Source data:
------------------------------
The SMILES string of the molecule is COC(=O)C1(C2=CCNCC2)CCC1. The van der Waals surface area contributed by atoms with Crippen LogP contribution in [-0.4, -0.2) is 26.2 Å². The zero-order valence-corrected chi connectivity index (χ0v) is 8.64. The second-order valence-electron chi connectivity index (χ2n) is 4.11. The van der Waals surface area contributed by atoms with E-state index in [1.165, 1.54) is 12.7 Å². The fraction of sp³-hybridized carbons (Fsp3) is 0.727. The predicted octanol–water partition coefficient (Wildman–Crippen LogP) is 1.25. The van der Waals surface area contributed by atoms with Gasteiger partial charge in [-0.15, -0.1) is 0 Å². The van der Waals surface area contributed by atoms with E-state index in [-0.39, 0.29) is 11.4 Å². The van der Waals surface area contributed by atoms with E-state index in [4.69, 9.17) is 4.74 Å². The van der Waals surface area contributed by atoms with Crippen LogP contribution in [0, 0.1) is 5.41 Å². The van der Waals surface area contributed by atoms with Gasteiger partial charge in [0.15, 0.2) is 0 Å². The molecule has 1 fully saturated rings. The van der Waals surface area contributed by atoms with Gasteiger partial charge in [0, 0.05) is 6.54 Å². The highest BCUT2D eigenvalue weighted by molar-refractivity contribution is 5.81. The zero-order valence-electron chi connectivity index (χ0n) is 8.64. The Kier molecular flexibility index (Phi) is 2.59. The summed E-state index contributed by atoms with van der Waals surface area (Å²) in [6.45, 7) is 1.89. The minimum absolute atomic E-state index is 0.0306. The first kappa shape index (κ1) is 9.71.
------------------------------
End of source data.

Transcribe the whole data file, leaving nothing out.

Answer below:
The SMILES string of the molecule is COC(=O)C1(C2=CCNCC2)CCC1. The van der Waals surface area contributed by atoms with Crippen LogP contribution in [-0.4, -0.2) is 26.2 Å². The zero-order valence-corrected chi connectivity index (χ0v) is 8.64. The second-order valence-electron chi connectivity index (χ2n) is 4.11. The van der Waals surface area contributed by atoms with E-state index in [1.165, 1.54) is 12.7 Å². The fraction of sp³-hybridized carbons (Fsp3) is 0.727. The predicted octanol–water partition coefficient (Wildman–Crippen LogP) is 1.25. The van der Waals surface area contributed by atoms with Gasteiger partial charge in [-0.15, -0.1) is 0 Å². The van der Waals surface area contributed by atoms with E-state index in [-0.39, 0.29) is 11.4 Å². The van der Waals surface area contributed by atoms with E-state index in [4.69, 9.17) is 4.74 Å². The van der Waals surface area contributed by atoms with Crippen LogP contribution in [0, 0.1) is 5.41 Å². The van der Waals surface area contributed by atoms with Gasteiger partial charge in [0.15, 0.2) is 0 Å². The molecule has 1 fully saturated rings. The van der Waals surface area contributed by atoms with Gasteiger partial charge in [0, 0.05) is 6.54 Å². The highest BCUT2D eigenvalue weighted by molar-refractivity contribution is 5.81. The zero-order valence-electron chi connectivity index (χ0n) is 8.64. The Kier molecular flexibility index (Phi) is 2.59. The summed E-state index contributed by atoms with van der Waals surface area (Å²) in [6.45, 7) is 1.89. The minimum absolute atomic E-state index is 0.0306. The first kappa shape index (κ1) is 9.71.